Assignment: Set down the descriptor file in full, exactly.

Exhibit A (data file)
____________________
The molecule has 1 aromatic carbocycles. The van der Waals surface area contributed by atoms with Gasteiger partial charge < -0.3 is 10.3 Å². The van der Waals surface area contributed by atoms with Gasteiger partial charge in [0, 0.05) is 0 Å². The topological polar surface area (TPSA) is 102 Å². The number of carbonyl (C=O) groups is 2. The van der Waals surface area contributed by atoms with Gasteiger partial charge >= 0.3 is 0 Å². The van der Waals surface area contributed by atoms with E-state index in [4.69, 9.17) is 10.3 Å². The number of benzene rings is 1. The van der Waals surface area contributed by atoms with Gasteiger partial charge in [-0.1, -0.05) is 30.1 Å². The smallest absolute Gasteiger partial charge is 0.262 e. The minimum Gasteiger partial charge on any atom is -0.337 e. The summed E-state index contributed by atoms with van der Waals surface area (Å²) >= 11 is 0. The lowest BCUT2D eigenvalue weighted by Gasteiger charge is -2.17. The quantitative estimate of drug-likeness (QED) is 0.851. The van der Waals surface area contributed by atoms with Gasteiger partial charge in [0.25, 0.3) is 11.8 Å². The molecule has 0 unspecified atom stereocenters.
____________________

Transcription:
The molecule has 1 aromatic carbocycles. The van der Waals surface area contributed by atoms with Gasteiger partial charge < -0.3 is 10.3 Å². The van der Waals surface area contributed by atoms with Gasteiger partial charge in [0, 0.05) is 0 Å². The topological polar surface area (TPSA) is 102 Å². The number of carbonyl (C=O) groups is 2. The van der Waals surface area contributed by atoms with Gasteiger partial charge >= 0.3 is 0 Å². The van der Waals surface area contributed by atoms with E-state index in [4.69, 9.17) is 10.3 Å². The number of benzene rings is 1. The van der Waals surface area contributed by atoms with Gasteiger partial charge in [-0.1, -0.05) is 30.1 Å². The smallest absolute Gasteiger partial charge is 0.262 e. The minimum Gasteiger partial charge on any atom is -0.337 e. The summed E-state index contributed by atoms with van der Waals surface area (Å²) >= 11 is 0. The lowest BCUT2D eigenvalue weighted by Gasteiger charge is -2.17. The quantitative estimate of drug-likeness (QED) is 0.851. The van der Waals surface area contributed by atoms with Gasteiger partial charge in [0.25, 0.3) is 11.8 Å². The molecule has 0 unspecified atom stereocenters.